It would seem electric discharge of plasma and ionized gases explains this phenomena far better than the already failed theory of tidal kneading.

http://phys.org/n...ong.html
Thnder
5 / 5 (1) Jul 31, 2013
Should get something out there to take samples from the plume.
cantdrive85
1.3 / 5 (13) Jul 31, 2013
They did;
http://www.jpl.na...2008-050

And somewhat surprising to them, it "tasted and smelled" like a comet. This is not surprising to the electric model, the plumes of Io and Enceladus are created by similar plasma arc discharges that comets experience.
cantdrive85
1.3 / 5 (12) Jul 31, 2013
It seems the electrodynamic nanodust theory mentioned above has been well supported by in situ data;
http://www.nasa.g...531.html

Oddly, once again dogma reigns when you read the article. The scientists continue with their mistaken assumptions. The scientist remarked;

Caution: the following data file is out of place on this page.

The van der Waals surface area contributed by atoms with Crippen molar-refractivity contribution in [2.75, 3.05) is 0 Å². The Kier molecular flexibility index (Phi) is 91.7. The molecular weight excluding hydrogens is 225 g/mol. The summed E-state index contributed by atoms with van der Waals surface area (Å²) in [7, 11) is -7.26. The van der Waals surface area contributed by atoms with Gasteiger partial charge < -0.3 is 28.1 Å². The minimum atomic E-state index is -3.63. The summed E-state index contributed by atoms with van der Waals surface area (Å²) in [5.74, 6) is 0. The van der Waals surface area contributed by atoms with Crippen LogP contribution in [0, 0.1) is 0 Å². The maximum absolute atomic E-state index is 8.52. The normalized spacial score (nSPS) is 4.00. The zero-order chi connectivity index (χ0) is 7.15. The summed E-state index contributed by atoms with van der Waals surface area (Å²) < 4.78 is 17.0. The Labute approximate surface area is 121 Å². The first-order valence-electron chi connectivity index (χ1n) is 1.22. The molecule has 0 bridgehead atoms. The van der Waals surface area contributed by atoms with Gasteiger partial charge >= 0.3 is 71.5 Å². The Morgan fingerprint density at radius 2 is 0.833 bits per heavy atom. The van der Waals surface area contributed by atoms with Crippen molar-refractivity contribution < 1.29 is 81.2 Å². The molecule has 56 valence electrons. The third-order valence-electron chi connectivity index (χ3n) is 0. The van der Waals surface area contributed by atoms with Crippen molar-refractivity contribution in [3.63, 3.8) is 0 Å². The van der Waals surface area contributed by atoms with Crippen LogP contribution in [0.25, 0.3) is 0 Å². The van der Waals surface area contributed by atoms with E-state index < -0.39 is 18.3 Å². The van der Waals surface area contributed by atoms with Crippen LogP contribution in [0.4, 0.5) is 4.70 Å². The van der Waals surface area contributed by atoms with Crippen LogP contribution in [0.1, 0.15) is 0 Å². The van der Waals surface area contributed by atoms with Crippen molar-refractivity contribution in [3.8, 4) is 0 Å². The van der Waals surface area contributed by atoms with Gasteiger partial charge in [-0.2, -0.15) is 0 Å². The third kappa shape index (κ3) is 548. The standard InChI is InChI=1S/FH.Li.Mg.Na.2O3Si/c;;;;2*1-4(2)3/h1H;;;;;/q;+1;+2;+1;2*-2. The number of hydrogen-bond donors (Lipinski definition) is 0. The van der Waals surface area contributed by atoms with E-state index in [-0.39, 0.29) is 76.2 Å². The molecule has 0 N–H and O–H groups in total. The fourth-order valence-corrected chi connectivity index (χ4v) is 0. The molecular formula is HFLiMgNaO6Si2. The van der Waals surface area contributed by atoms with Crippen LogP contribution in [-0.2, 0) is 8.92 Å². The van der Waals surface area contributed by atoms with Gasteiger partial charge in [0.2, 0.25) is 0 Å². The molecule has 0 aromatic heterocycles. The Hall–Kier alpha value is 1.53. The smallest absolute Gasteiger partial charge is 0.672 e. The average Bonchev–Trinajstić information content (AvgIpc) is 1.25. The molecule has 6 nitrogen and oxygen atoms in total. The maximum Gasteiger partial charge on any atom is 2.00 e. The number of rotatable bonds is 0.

"Such strong coupling indicates the possible presence of so-called 'dusty plasma', rather than the 'dust in a plasma' conditions which are common in interplanetary space," then; "Except for measurements in Earth's upper atmosphere, there have previously been no in-situ observations of dusty plasma in space."
Rather than questioning whether his 'dust in plasma' belief is correct and accepting the in situ data, along with lab findings of plasma behavior he clings to his dogma.

It continues;
"based on data obtained by the Cassini plasma spectrometer, revealed the presence of nanograins having an electric charge"

This will likely be found wherever there is dust.
Gmr
2.2 / 5 (13) Jul 31, 2013
Scientist: "We've got some interesting new calculations having to do with an explanatory model that predicts a lot of these features, based on orbital mechanics, tidal differentials and heating, and the LaRoche limit."